Skin cancers — including basal cell carcinomas, melanomas, and squamous cell carcinomas — often start as discolorations or spots on your skin. These discolorations can be new growths or precancerous lesions — spots that are not cancerous, could become cancer over time. It is estimated that 40% to 50% of all fair-skinned people who live to be 65 will develop some form of skin cancer in their lifetime. By visiting Arsenault Dermatology, you can be educated to spot the early warning signs of skin cancer. If detected early, skin cancer can be easily treated.
Skin Cancer is most successfully treated when detected early. Because it is potentially life-saving, we recommend everyone perform monthly self-examinations along with regular skin checks. To improve the success of early detection, the experienced the providers at Arsenault Dermatology use a dermatoscope, a handheld device which greatly magnifies the skin, allowing us to detect the development of unusual growths or spots naked to the human eye. By combining both, self-exams and dermascopy, you can greatly improve your prognosis, allowing you to maintain healthy cancer-free skin.
If you are concerned about skin cancer, you should Contact Us immediately to schedule a complete and thorough evaluation at one of our 2 locations in Sarasota or Lakewood Ranch.
Our goal is to diagnose your skin lesion at its earliest, most curable state. For many types of skin cancer these are called pre-cancers. Pre-cancerous lesions, like actinic keratosis and dysplastic moles, can potentially turn into life-threatening malignancies. However, if we diagnose and treat early, your prognosis is considerably better. This is the power of primary prevention treatments using dermascopy, like full-body skin exams offered at Arsenault Dermatology.
These small, scaly patches are caused by too much sun, and commonly occur on the head, neck, or hands, but can be found elsewhere. They can be an early warning sign of skin cancer, but it’s hard to tell whether a particular patch will continue to change over time and become cancerous. Most do not, but doctors recommend early treatment to prevent the development of squamous cell skin cancer. Fair-skinned, blond, or red-haired people with blue or green eyes are most at risk.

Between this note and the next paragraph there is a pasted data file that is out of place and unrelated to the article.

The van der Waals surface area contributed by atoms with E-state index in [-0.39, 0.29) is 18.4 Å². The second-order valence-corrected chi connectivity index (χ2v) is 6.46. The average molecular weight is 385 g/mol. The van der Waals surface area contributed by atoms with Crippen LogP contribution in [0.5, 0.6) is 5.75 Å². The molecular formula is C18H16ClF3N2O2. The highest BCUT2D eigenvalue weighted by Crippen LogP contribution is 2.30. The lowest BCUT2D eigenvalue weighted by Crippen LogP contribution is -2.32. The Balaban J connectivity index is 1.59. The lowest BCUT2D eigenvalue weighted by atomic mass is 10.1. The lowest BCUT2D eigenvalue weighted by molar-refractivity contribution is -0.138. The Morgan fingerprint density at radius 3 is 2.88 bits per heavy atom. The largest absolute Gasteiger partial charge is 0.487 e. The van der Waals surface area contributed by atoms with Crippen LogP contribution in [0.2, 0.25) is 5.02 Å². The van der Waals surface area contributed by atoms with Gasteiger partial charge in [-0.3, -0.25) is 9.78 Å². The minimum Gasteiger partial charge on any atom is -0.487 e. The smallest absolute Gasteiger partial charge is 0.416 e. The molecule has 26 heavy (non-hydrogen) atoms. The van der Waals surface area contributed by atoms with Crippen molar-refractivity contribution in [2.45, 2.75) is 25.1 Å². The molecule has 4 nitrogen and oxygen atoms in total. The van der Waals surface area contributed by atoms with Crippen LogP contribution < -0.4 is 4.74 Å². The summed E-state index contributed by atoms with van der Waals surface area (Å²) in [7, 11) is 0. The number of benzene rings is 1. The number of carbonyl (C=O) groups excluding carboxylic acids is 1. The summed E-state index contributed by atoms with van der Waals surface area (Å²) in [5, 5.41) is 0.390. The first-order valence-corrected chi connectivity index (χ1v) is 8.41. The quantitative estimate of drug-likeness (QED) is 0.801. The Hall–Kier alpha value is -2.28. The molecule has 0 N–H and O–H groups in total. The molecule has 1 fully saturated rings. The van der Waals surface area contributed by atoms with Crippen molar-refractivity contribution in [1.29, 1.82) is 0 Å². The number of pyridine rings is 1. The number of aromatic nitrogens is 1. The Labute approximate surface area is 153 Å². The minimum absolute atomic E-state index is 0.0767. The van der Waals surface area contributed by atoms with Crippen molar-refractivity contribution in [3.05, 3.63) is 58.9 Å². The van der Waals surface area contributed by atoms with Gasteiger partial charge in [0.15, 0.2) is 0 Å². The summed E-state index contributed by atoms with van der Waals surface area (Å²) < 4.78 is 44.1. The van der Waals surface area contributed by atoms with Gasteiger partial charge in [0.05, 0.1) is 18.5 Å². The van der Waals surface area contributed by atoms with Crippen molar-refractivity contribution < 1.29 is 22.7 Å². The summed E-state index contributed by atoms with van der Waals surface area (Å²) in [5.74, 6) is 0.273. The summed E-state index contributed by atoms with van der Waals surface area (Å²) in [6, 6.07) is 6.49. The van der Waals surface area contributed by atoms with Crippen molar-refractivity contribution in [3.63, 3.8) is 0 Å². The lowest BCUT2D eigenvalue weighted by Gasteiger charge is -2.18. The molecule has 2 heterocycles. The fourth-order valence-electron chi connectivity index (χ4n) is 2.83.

Atypical moles are not cancer, but they can become cancer. They can be found in sun-exposed or sun-protected areas of the body. Atypical moles may be larger (one-quarter inch across or larger) and more irregular in shape, with notched or fading borders. They may be flat or raised or the surface smooth or rough. They are typically of mixed color, including pink, red, tan, and brown.
Skin cancer has a higher cure rate when caught early on, which is why it’s important to consult the medical expertise of Arsenault Dermatology as soon as discovering a new mole, or abnormal rash, bump or scar on any member of your family.
Basal cell carcinoma is the most common and easiest-to-treat skin cancer. Because basal cell carcinoma spreads slowly, it occurs mostly in adults. Basal cell tumors can take on many forms, including a pearly white or waxy bump, often with visible blood vessels, on the ears, neck, or face. Tumors can also appear as a flat, scaly, flesh-colored or brown patch on the back or chest, or more rarely, a white, waxy scar.
This nonmelanoma skin cancer may appear as a firm red nodule, a scaly growth that bleeds or develops a crust, or a sore that doesn’t heal. It most often occurs on the nose, forehead, ears, lower lip, hands, and other sun-exposed areas of the body. Squamous cell carcinoma is curable if caught and treated early. If the skin cancer becomes more advanced, treatment will depend on the stage of cancer.
Melanoma is not as common as other types of skin cancer, but it’s the most serious and potentially deadly. Possible signs of melanoma include a change in the appearance of a mole or pigmented area. Consult a doctor if a mole changes in size, shape, or color, has irregular edges, is more than one color, is asymmetrical, or itches, oozes, or bleeds.
Definitions and photos courtesy of WebMD.